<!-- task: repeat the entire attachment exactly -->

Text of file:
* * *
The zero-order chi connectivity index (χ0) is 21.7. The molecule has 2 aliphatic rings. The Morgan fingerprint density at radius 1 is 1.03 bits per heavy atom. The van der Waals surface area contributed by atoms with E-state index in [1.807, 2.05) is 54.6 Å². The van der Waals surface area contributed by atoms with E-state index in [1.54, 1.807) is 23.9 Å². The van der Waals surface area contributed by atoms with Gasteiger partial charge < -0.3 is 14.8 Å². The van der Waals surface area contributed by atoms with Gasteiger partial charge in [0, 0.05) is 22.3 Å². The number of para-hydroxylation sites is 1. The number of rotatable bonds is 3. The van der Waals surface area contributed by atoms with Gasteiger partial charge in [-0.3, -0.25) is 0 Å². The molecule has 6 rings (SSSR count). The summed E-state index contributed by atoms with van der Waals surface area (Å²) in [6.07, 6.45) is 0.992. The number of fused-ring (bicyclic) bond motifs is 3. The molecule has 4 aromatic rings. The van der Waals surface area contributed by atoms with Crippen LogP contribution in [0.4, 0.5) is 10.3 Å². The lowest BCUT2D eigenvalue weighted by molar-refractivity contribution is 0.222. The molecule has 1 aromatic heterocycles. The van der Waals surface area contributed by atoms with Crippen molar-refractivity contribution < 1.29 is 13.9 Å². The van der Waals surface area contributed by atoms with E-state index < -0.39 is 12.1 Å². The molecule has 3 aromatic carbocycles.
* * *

The zero-order chi connectivity index (χ0) is 21.7. The molecule has 2 aliphatic rings. The Morgan fingerprint density at radius 1 is 1.03 bits per heavy atom. The van der Waals surface area contributed by atoms with E-state index in [1.807, 2.05) is 54.6 Å². The van der Waals surface area contributed by atoms with E-state index in [1.54, 1.807) is 23.9 Å². The van der Waals surface area contributed by atoms with Gasteiger partial charge < -0.3 is 14.8 Å². The van der Waals surface area contributed by atoms with Gasteiger partial charge in [0, 0.05) is 22.3 Å². The number of para-hydroxylation sites is 1. The number of rotatable bonds is 3. The van der Waals surface area contributed by atoms with Gasteiger partial charge in [-0.3, -0.25) is 0 Å². The molecule has 6 rings (SSSR count). The summed E-state index contributed by atoms with van der Waals surface area (Å²) in [6.07, 6.45) is 0.992. The number of fused-ring (bicyclic) bond motifs is 3. The molecule has 4 aromatic rings. The van der Waals surface area contributed by atoms with Crippen LogP contribution in [0.4, 0.5) is 10.3 Å². The lowest BCUT2D eigenvalue weighted by molar-refractivity contribution is 0.222. The molecule has 1 aromatic heterocycles. The van der Waals surface area contributed by atoms with Crippen molar-refractivity contribution < 1.29 is 13.9 Å². The van der Waals surface area contributed by atoms with E-state index < -0.39 is 12.1 Å². The molecule has 3 aromatic carbocycles.